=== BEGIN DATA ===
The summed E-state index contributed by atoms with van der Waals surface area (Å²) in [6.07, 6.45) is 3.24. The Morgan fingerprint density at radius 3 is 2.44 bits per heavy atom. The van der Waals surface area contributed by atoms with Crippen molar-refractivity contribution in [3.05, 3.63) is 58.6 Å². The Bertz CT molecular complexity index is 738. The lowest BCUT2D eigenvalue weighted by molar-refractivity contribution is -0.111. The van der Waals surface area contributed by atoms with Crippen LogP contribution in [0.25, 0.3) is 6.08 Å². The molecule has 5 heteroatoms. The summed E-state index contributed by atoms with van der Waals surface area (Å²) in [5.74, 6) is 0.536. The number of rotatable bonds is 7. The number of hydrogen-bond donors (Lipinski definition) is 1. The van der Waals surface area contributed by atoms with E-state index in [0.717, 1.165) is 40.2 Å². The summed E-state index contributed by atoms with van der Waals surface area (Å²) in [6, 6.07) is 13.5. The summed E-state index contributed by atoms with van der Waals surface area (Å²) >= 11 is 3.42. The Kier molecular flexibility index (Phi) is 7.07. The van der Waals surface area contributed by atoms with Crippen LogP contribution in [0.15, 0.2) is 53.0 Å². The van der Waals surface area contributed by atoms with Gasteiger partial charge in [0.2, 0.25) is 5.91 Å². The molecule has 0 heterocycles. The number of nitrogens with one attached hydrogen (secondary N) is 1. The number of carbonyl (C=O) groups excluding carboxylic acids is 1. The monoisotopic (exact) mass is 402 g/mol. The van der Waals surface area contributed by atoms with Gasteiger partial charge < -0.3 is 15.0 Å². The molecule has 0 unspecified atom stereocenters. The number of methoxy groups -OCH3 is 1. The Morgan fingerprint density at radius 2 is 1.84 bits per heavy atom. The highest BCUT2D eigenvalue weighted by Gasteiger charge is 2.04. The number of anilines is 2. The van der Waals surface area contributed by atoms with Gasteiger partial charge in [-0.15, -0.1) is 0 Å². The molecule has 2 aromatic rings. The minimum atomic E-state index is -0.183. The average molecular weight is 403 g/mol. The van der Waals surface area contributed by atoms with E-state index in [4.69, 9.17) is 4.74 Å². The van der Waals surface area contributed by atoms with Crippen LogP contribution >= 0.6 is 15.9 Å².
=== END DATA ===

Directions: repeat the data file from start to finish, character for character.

The summed E-state index contributed by atoms with van der Waals surface area (Å²) in [6.07, 6.45) is 3.24. The Morgan fingerprint density at radius 3 is 2.44 bits per heavy atom. The van der Waals surface area contributed by atoms with Crippen molar-refractivity contribution in [3.05, 3.63) is 58.6 Å². The Bertz CT molecular complexity index is 738. The lowest BCUT2D eigenvalue weighted by molar-refractivity contribution is -0.111. The van der Waals surface area contributed by atoms with Crippen LogP contribution in [0.25, 0.3) is 6.08 Å². The molecule has 5 heteroatoms. The summed E-state index contributed by atoms with van der Waals surface area (Å²) in [5.74, 6) is 0.536. The number of rotatable bonds is 7. The number of hydrogen-bond donors (Lipinski definition) is 1. The van der Waals surface area contributed by atoms with E-state index in [0.717, 1.165) is 40.2 Å². The summed E-state index contributed by atoms with van der Waals surface area (Å²) in [6, 6.07) is 13.5. The summed E-state index contributed by atoms with van der Waals surface area (Å²) >= 11 is 3.42. The Kier molecular flexibility index (Phi) is 7.07. The van der Waals surface area contributed by atoms with Crippen LogP contribution in [0.15, 0.2) is 53.0 Å². The van der Waals surface area contributed by atoms with Gasteiger partial charge in [0.2, 0.25) is 5.91 Å². The molecule has 0 heterocycles. The number of nitrogens with one attached hydrogen (secondary N) is 1. The number of carbonyl (C=O) groups excluding carboxylic acids is 1. The monoisotopic (exact) mass is 402 g/mol. The van der Waals surface area contributed by atoms with Gasteiger partial charge < -0.3 is 15.0 Å². The molecule has 0 unspecified atom stereocenters. The number of methoxy groups -OCH3 is 1. The Morgan fingerprint density at radius 2 is 1.84 bits per heavy atom. The highest BCUT2D eigenvalue weighted by Gasteiger charge is 2.04. The number of anilines is 2. The van der Waals surface area contributed by atoms with Gasteiger partial charge in [-0.15, -0.1) is 0 Å². The molecule has 2 aromatic rings. The minimum atomic E-state index is -0.183. The average molecular weight is 403 g/mol. The van der Waals surface area contributed by atoms with E-state index in [4.69, 9.17) is 4.74 Å². The van der Waals surface area contributed by atoms with Crippen LogP contribution >= 0.6 is 15.9 Å².